When Jenene Crossan-Nicholls, the 20-something editor of NZ Girl,
a locally based online magazine, considers the kinds of celebrities
her audience might want to read about these days, she hasn't much to
say about snake-hipped fashion models or bubblegum singers. It's the
nation's leading bureaucrats and pols she talks about.
"Right now," she says, "I think you'd find that the civil service
and politics hold quite a bit of interest for your typical girl
And quite likely their mothers, too. The appointment two weeks
ago of Silvia Cartwright as the country's next head of state - a
largely ceremonial post she will officially assume next March or
April - means that all of the top jobs within this small South
Pacific nation's constitutional framework are now held by women.
Among all the countries represented in New York this week for the
United Nations Millennium Summit of world leaders, only New Zealand
boasts such a comprehensive female lock on the levers of political
As governor-general, Ms. Cartwright will represent the British
queen, the nominal leader of this onetime British colony. Prime
Minister Helen Clark heads the government's executive branch, while
Chief Justice Sian Elias is the person in charge of the judiciary.
Other women currently in top jobs include former prime minister
and National Party leader Jenny Shipley, attorney-general Margaret
Wilson, and the new mayor of Auckland, New Zealand's largest city,
The "new girl's network," as some have called it, also reaches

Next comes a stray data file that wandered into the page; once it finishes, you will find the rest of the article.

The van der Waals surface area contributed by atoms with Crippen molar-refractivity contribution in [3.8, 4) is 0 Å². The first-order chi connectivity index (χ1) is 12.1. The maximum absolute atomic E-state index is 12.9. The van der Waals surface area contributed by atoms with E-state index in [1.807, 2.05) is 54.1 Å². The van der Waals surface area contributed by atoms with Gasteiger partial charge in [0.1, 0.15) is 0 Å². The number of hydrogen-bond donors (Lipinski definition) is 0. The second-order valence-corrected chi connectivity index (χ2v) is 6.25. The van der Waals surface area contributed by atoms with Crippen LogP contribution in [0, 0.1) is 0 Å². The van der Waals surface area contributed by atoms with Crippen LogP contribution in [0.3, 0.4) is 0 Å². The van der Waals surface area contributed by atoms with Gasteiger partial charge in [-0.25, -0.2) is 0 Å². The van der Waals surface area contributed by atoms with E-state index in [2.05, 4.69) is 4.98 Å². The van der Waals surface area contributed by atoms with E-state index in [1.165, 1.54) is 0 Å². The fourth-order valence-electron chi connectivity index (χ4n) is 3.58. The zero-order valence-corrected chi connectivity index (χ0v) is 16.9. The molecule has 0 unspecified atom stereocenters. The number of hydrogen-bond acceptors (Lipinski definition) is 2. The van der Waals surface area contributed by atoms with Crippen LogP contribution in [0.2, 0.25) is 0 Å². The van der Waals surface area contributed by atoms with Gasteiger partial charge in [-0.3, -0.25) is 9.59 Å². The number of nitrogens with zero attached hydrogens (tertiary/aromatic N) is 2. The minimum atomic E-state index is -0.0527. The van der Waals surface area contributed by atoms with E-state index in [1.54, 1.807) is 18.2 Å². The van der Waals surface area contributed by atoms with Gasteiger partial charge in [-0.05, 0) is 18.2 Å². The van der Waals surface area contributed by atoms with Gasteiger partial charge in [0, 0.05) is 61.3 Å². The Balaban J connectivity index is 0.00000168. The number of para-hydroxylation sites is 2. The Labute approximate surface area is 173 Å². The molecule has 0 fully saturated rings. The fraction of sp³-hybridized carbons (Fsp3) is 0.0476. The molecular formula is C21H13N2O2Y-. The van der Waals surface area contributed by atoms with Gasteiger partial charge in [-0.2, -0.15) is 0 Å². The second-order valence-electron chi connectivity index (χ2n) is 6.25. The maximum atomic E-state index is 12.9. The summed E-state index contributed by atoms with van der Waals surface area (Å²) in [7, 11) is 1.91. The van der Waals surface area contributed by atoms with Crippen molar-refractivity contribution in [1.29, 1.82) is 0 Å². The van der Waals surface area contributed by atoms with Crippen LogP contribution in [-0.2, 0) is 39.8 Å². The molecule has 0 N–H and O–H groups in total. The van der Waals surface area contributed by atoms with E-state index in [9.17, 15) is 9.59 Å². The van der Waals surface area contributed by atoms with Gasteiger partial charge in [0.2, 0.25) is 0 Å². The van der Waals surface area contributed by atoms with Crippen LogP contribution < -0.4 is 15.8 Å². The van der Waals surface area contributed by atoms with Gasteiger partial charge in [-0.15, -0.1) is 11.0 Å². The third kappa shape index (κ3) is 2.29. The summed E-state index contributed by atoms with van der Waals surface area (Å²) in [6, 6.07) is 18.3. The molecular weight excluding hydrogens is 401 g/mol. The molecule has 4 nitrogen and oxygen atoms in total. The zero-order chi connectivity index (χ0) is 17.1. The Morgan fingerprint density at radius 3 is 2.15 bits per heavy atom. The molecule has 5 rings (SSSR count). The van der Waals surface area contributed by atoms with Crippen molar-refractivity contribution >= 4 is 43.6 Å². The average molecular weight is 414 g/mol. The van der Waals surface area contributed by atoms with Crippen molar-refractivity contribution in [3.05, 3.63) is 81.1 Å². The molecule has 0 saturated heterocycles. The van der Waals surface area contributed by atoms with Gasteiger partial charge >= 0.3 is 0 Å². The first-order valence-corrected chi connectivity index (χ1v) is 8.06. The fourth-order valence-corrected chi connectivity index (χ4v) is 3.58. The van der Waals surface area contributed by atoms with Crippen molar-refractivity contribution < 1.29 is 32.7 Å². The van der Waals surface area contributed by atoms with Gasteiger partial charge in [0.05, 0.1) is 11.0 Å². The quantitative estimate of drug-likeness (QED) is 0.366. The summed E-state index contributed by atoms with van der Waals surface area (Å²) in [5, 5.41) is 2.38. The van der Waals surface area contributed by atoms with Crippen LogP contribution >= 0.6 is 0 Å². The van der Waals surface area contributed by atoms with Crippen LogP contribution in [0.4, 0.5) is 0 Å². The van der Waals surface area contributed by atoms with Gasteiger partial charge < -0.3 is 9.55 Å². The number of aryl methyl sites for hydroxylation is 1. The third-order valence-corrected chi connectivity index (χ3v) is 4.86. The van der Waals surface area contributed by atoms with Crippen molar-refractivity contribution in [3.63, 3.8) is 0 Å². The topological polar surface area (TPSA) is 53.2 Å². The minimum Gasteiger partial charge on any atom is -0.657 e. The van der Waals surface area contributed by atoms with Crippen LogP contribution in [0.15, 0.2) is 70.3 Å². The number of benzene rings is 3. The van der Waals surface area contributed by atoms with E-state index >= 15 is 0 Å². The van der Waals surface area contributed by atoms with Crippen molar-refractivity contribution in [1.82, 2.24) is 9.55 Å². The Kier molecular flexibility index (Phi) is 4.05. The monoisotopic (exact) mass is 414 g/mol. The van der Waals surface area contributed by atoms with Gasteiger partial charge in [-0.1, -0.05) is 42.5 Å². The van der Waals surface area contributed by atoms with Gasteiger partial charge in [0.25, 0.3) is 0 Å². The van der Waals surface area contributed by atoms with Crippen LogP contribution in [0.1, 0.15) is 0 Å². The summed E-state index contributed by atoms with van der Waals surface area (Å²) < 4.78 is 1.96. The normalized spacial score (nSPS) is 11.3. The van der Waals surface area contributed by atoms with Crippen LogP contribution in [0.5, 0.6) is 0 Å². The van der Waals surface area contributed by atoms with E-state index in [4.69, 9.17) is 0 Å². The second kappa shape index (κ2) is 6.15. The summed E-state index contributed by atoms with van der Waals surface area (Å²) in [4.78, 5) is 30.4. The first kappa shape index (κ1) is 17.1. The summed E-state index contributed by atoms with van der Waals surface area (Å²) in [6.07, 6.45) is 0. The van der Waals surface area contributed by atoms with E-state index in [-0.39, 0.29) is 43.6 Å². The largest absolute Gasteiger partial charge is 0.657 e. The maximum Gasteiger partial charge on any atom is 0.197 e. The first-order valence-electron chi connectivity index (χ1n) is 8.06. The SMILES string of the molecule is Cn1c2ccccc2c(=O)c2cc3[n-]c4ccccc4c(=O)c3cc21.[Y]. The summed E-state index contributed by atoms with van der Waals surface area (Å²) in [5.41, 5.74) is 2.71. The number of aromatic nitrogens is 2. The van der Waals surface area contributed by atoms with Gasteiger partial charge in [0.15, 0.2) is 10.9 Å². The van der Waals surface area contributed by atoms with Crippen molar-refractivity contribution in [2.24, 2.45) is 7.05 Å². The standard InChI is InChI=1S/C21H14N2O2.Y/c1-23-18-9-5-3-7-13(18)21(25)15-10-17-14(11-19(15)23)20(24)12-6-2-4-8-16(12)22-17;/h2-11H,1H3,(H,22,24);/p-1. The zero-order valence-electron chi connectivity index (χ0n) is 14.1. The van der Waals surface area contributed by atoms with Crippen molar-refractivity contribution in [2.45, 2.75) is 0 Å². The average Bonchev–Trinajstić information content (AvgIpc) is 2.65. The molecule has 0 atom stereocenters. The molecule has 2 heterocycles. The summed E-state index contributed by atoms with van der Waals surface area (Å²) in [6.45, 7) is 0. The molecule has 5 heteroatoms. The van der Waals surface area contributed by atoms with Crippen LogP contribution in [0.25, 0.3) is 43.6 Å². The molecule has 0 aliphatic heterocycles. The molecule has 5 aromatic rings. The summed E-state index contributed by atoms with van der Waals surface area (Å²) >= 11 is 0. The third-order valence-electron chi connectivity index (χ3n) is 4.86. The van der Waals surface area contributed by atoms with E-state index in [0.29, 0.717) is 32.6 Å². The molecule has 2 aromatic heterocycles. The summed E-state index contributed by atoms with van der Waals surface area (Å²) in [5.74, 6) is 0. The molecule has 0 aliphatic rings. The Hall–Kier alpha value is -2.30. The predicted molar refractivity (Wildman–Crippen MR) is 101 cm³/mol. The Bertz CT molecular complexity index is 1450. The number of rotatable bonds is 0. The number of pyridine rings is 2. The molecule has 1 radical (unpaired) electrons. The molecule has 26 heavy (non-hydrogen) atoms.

into commerce - its most notable member being Theresa Gattung, chief
executive at Telecom, the country's biggest corporation.
"Where all of those women are is a tribute to their strengths,"
says Donna Awatere-Huata, one of the 32 female members of Parliament
currently serving in the 120-member body. "They're all powerful
women who have reached the pinnacle of their profession through
their own individual application and talents."
Still, Ms. Awatere-Huata is quick to point out, it's not as if a
liberal local culture didn't play a significant part in their upward
trend. This, she suggests, and the country's isolation have also
made it easier for the Kiwis to accept the kinds of social changes
that older countries with more entrenched traditions might find more
New Zealand was the first nation in the world to give women the
vote, in 1893, 15 years after it became the first country in the old
British empire to award a bachelor's degree to a female university
student. Alison Laurie, a lecturer in women's studies at the
Victoria University of Wellington, describes these events as
precursors to a pretty "remarkable string of firsts for women. …